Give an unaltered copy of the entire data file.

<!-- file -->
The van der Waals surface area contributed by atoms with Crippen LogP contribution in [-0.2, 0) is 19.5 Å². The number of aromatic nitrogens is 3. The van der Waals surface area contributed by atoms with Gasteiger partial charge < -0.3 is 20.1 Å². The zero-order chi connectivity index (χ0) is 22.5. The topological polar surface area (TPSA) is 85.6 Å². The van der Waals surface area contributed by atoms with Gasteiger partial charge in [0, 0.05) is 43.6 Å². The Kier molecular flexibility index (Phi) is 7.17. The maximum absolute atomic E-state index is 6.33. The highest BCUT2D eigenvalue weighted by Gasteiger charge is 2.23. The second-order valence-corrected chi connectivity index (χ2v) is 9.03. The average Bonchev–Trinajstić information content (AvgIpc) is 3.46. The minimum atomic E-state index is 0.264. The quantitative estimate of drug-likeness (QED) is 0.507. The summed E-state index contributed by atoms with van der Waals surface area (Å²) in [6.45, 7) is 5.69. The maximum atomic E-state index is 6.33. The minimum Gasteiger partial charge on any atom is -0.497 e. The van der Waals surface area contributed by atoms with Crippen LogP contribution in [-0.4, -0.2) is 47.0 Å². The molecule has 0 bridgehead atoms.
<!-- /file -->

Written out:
The van der Waals surface area contributed by atoms with Crippen LogP contribution in [-0.2, 0) is 19.5 Å². The number of aromatic nitrogens is 3. The van der Waals surface area contributed by atoms with Gasteiger partial charge < -0.3 is 20.1 Å². The zero-order chi connectivity index (χ0) is 22.5. The topological polar surface area (TPSA) is 85.6 Å². The van der Waals surface area contributed by atoms with Gasteiger partial charge in [0, 0.05) is 43.6 Å². The Kier molecular flexibility index (Phi) is 7.17. The maximum absolute atomic E-state index is 6.33. The highest BCUT2D eigenvalue weighted by Gasteiger charge is 2.23. The second-order valence-corrected chi connectivity index (χ2v) is 9.03. The average Bonchev–Trinajstić information content (AvgIpc) is 3.46. The minimum atomic E-state index is 0.264. The quantitative estimate of drug-likeness (QED) is 0.507. The summed E-state index contributed by atoms with van der Waals surface area (Å²) in [6.45, 7) is 5.69. The maximum atomic E-state index is 6.33. The minimum Gasteiger partial charge on any atom is -0.497 e. The van der Waals surface area contributed by atoms with Crippen LogP contribution in [-0.4, -0.2) is 47.0 Å². The molecule has 0 bridgehead atoms.